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A 'Hunchback' by Any Other Name: It's a PC Quasimodo

June 29, 2002

The story may sound familiar: A deformed man named Quasimodo works at the Notre Dame cathedral and pines for the love of a beautiful gypsy woman.

But the title may come as a surprise: "The Bellringer of Notre Dame."

Yes, it's an adaptation of Victor Hugo's famous novel. But producers at Oddsocks Production, a British theater company, have retitled it for its current staging to avoid offending those who suffer from Quasimodo's "hunchback" disability (curvature of the spine).

Producer Elli Mackenzie told BBC Radio 4's "Today" program that the company did not want to "reinforce any prejudice that might be there."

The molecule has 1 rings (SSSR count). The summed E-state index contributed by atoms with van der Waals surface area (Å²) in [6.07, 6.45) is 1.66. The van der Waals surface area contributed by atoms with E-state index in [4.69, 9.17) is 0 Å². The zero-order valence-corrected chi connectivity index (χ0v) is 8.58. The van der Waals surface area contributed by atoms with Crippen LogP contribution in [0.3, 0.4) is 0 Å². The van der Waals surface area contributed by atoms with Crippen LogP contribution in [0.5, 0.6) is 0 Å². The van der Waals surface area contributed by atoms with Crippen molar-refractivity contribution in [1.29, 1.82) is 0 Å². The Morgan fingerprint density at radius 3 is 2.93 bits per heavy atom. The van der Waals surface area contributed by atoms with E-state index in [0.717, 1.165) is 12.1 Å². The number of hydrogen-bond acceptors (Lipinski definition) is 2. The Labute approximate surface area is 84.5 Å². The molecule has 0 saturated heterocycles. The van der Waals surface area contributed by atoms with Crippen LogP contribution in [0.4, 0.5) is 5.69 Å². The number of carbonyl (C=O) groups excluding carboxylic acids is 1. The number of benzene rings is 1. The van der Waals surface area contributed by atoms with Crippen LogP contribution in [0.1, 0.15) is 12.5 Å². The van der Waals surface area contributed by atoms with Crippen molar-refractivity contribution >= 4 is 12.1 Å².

Russel King, a lecturer on Hugo at Nottingham University, told the London Daily Mail that the decision "smacked of the most silly political correctness."

"Everybody in the world knows the work by the 'Hunchback' name, so why on earth change it?"

Mackenzie argued that "hunchback" was not part of Hugo's original title, "Notre Dame de Paris," but was added later in an English translation.

"We are a family organization, and our aim is to introduce the classics," Mackenzie said. "There are a lot of children in the audience and they would receive the message that it is OK to use that label."

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